Some experts say that Vatican controls every party in Italy and persuades them on moral and political issues. Is it true?
The first answer is that “the Vatican” or “the Roman Catholic Church” is not a homogeneous monolith. Roughly speaking, there are three big divides – the Vatican, the Church heirarchy in Italy represented by the Conference of Italian Bishops (CEI) and the faithful. Even within those categories, there are some major cleavages as last years Vatican scandals demonstrated. So, no, “the Vatican” does not control every party in Italy. But the Church in its various forms certainly does influence most parties.
The Church has material interests in Italy in its property (despite the 19th century confiscations, it is still the biggest single landowner) so obviously is very concerned about the extent of the Monti government’s property tax, IMU. It also has material interests as a provider of health, education and some welfare all of which is funded at least partially with public, Italian, money. Then there are the human rights issues mostly to do with health, sex and reproduction. Civil unions, stem cell research, issues around the beginning and the end of life (assisted fertility and the right to die), the legality of abortion and divorce.
In terms of electoral politics, it is the CEI which plays the biggest role both in organising the vote and putting pressure on government. It was the CEI which mobilised Italian voters to boycott the 2005 referendum which would have liberalised assisted fertility and stem cell research laws. It was the CEI under Cardinal Ruini which developed the Church’s position in the tourist industry and it was the present CEI head, Angelo Bagnasco who encouraged Italians to vote for parties which would continue the reform process, a very thinly veiled endorsement for Monti.
In 1996, the Church supported Prodi; five years later Berlusconi and in 2006 and 2008, there was no clear indication. Today they support Monti.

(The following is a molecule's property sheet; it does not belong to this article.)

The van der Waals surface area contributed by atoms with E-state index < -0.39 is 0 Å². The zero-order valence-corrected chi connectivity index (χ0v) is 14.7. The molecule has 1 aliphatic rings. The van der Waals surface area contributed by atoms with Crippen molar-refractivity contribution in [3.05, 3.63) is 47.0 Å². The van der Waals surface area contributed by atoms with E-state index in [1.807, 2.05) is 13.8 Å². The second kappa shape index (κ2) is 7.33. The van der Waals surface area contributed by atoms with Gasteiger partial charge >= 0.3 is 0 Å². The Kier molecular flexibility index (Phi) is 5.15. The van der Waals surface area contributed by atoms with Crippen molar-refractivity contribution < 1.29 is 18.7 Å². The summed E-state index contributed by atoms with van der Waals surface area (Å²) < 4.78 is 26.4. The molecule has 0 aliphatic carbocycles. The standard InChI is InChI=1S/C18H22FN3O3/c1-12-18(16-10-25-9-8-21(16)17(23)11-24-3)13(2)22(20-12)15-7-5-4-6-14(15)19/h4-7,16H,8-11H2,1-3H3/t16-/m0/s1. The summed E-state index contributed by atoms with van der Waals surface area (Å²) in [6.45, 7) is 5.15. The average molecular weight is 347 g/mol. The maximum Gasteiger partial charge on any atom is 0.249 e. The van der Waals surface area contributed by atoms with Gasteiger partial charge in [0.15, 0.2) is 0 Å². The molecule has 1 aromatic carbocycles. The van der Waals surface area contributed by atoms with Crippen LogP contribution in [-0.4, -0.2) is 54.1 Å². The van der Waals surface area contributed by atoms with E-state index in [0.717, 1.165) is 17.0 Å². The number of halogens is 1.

Do all the Italian parties maintain a good relationship with the Catholic Church?
Some are manifestly anti-clerical like the Radical Party and its successors; some are subservient or compliant like the Christian Democrats and their successors. Today, there are elements of the Church in almost all parties. Nichi Vendola, the gay champion of the radical left describes himself as a Catholic and in many ways he is as much as Monti and certainly more than Berlusconi. The PD has devout believers like their president, Rosy Bindi and I would guess that there are at least some Grillo supporters who qualify as “Catholics”.
Could the Pope's resignation influence the Italian elections next Sunday?
No, not really – only in a minor media way. For a few days, the elections did not lead newspapers or television. Monti’s photo-op with the Pope will have given him a few votes, but nothing significant.
Do you think candidates are trying to adjust their rhetoric after the decision?
No. There is the very old joke about the foreigner who asks the Roman if he is Catholic: “of course” comes the reply, “all Italians are Catholics”. “So do you go to mass on Sundays?” asks the tourist. The Roman looks quizzically at the foreigner “Aho! Cattolico, non fanatico”. This applies to most Italians, not just Romans.